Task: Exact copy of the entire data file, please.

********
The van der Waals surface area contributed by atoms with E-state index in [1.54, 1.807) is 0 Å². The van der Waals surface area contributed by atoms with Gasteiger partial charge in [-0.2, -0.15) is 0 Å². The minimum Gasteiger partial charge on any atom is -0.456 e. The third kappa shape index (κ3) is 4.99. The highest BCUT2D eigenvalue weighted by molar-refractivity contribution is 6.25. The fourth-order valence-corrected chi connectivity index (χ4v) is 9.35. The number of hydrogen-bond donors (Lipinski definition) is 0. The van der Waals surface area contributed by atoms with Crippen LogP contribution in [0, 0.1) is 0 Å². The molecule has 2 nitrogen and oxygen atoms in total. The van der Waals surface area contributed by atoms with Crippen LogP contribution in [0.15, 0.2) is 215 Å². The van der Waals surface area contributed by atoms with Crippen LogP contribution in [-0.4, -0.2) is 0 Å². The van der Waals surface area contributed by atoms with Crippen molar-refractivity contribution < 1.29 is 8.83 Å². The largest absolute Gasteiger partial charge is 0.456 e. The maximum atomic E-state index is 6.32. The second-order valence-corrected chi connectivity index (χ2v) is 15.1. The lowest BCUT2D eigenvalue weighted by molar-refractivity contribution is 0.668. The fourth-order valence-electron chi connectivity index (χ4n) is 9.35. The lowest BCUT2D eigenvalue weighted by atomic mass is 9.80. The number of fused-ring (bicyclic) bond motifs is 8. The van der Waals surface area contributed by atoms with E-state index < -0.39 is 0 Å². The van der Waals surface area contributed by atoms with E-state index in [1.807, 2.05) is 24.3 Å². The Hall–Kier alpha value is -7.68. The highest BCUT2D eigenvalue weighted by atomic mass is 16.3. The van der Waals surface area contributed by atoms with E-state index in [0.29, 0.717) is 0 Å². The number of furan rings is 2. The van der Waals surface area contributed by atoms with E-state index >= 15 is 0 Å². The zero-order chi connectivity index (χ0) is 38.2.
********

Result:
The van der Waals surface area contributed by atoms with E-state index in [1.54, 1.807) is 0 Å². The van der Waals surface area contributed by atoms with Gasteiger partial charge in [-0.2, -0.15) is 0 Å². The minimum Gasteiger partial charge on any atom is -0.456 e. The third kappa shape index (κ3) is 4.99. The highest BCUT2D eigenvalue weighted by molar-refractivity contribution is 6.25. The fourth-order valence-corrected chi connectivity index (χ4v) is 9.35. The number of hydrogen-bond donors (Lipinski definition) is 0. The van der Waals surface area contributed by atoms with Crippen LogP contribution in [0, 0.1) is 0 Å². The molecule has 2 nitrogen and oxygen atoms in total. The van der Waals surface area contributed by atoms with Crippen LogP contribution in [0.15, 0.2) is 215 Å². The van der Waals surface area contributed by atoms with Crippen LogP contribution in [-0.4, -0.2) is 0 Å². The van der Waals surface area contributed by atoms with Crippen molar-refractivity contribution < 1.29 is 8.83 Å². The largest absolute Gasteiger partial charge is 0.456 e. The maximum atomic E-state index is 6.32. The second-order valence-corrected chi connectivity index (χ2v) is 15.1. The lowest BCUT2D eigenvalue weighted by molar-refractivity contribution is 0.668. The fourth-order valence-electron chi connectivity index (χ4n) is 9.35. The lowest BCUT2D eigenvalue weighted by atomic mass is 9.80. The number of fused-ring (bicyclic) bond motifs is 8. The van der Waals surface area contributed by atoms with E-state index < -0.39 is 0 Å². The van der Waals surface area contributed by atoms with E-state index in [1.807, 2.05) is 24.3 Å². The Hall–Kier alpha value is -7.68. The highest BCUT2D eigenvalue weighted by atomic mass is 16.3. The van der Waals surface area contributed by atoms with E-state index in [0.29, 0.717) is 0 Å². The number of furan rings is 2. The van der Waals surface area contributed by atoms with E-state index >= 15 is 0 Å². The zero-order chi connectivity index (χ0) is 38.2.